June 22, 2018
Wait – Do I Have to Pay This Kid?
by Alexis V. Preskar, Kohrman Jackson & Krantz LLP
Nothing signals the beginning of summer like a fresh crop of interns. Internships should provide students with insight into “real world” employment, but do companies have to pay interns or should the student just be grateful for the experience?
The Fair Labor Standards Act (FLSA) requires for-profit employers to pay employees minimum wage. But are interns considered employees? The answer depends on who is the primary beneficiary of the internship. If the intern is the primary beneficiary, then the position can be unpaid. This year, the Department of Labor (DOL) relaxed the primary beneficiary test, and now considers seven non-exclusive factors:
1. Do the intern and employer clearly understand that there is no expectation of compensation?
2. Does the internship provide training similar to educational courses?
3. Is the internship tied to the intern’s formal education program?
4. Does the internship accommodate the intern’s academic calendar?
5. Is the internship limited to the period in which the internship provides the intern with beneficial learning?
6. Does the intern’s work complement, rather than displace, the work of paid employees?
7. Do the intern and employer understand that there is no entitlement to a paid job later?
With all this in mind, here are steps to consider before hiring a new intern:
1. Apply the test. Compare the position, including title, duties and expectations, against the DOL test. Talk with a lawyer, but also consider reaching out to others in your industry to see if they typically pay their interns.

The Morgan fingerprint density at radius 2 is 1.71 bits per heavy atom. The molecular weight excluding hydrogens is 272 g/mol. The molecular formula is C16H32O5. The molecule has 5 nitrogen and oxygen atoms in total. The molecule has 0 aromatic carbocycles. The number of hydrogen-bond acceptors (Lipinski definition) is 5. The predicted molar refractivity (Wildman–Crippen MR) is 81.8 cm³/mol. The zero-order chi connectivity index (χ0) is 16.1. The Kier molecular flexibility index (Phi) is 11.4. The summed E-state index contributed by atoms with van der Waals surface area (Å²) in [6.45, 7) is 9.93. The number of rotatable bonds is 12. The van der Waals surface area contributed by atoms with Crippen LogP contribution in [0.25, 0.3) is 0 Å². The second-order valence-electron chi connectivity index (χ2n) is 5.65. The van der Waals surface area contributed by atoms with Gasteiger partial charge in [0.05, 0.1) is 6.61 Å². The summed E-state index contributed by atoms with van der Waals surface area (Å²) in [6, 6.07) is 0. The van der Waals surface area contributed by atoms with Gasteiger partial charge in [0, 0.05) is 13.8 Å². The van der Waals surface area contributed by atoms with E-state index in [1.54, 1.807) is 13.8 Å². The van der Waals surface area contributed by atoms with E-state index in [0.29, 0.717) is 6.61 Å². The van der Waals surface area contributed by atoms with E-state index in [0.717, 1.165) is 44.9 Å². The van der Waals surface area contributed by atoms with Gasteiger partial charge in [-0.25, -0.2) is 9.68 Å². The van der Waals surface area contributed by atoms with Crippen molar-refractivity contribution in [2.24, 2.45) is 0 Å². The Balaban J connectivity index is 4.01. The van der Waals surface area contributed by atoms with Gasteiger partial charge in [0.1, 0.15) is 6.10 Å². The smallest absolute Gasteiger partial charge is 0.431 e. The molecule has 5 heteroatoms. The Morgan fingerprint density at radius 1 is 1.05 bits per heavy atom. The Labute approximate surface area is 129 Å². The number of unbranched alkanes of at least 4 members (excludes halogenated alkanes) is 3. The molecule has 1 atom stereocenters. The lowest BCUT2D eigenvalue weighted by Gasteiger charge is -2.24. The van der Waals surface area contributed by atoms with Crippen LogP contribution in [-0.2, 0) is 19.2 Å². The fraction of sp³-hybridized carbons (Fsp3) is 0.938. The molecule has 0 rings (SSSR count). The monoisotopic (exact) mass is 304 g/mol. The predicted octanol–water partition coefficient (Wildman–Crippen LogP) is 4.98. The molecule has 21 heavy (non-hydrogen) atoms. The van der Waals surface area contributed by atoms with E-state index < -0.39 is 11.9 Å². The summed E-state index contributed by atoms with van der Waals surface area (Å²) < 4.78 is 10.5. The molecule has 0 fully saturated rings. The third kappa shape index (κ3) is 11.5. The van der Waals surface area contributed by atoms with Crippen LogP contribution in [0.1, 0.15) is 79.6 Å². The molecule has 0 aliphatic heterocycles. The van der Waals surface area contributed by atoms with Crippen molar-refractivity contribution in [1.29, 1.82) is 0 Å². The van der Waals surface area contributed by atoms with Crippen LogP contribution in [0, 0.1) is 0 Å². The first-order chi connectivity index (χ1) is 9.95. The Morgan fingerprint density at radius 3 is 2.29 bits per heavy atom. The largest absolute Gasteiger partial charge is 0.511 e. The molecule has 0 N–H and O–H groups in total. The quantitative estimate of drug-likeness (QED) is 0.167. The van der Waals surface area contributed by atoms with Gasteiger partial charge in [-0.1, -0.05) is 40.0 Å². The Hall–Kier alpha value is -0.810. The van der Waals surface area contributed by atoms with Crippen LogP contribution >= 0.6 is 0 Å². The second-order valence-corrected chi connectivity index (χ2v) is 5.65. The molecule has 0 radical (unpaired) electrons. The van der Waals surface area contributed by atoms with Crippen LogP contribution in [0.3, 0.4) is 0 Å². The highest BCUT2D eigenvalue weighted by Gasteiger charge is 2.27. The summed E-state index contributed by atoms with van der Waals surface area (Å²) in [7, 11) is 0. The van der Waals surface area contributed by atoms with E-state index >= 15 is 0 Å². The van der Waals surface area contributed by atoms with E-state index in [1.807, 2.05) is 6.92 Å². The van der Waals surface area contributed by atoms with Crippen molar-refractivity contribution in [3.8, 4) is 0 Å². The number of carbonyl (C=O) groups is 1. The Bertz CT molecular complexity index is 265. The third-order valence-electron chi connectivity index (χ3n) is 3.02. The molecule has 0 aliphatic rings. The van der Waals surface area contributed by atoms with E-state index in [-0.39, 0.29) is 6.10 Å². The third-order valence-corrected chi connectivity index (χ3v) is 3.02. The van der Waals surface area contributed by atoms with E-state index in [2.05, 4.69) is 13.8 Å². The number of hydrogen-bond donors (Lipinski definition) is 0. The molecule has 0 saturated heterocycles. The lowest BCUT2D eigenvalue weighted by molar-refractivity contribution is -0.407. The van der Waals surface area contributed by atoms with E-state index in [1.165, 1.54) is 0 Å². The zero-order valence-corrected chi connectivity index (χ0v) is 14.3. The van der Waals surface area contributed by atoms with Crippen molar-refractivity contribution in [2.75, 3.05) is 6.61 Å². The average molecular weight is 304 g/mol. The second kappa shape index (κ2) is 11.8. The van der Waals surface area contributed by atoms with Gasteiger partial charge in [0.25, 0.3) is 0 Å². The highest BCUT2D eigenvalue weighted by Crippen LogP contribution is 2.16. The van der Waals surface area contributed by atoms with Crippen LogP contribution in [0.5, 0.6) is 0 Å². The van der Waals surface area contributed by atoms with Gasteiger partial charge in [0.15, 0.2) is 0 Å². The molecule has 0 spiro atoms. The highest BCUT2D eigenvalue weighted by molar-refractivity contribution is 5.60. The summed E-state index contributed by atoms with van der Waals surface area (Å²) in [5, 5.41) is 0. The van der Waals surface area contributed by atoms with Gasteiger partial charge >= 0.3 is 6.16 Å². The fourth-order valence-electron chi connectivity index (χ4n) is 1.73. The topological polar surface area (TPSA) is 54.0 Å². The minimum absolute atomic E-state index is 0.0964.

2. Don’t overpromise. When posting a position and conducting an interview, be clear about the nature of the work (temporary, part or full-time), compensation and benefits. If you decide the position should be unpaid, don’t allude to the potential for a full-time job or make any promise of later or “under the table” compensation.
3. Get it in writing. Work with an attorney to draft an unpaid intern or employment agreement and have the new hire sign the agreement before starting. The agreement should include a section identifying provisions of the employee handbook that are applicable to the intern.
4. Observe potential. Monitor the intern’s work over the summer and consider whether he or she is a good fit for your team long-term. It is not illegal to hire an intern as an employee later, but do not dangle the carrot of long-term employment while the intern is unpaid.
5. Consider word-of-mouth. Provide meaningful opportunities for the intern. The last thing you want is to have an unhappy intern who could later consider suing you for unpaid work, or – more likely – tell his or her friends and school that your company has a poor work environment. Bad word-of-mouth travels quickly, and employers do not want to alienate a potential recruitment tool, such as college placement programs, or hurt their reputation in the community.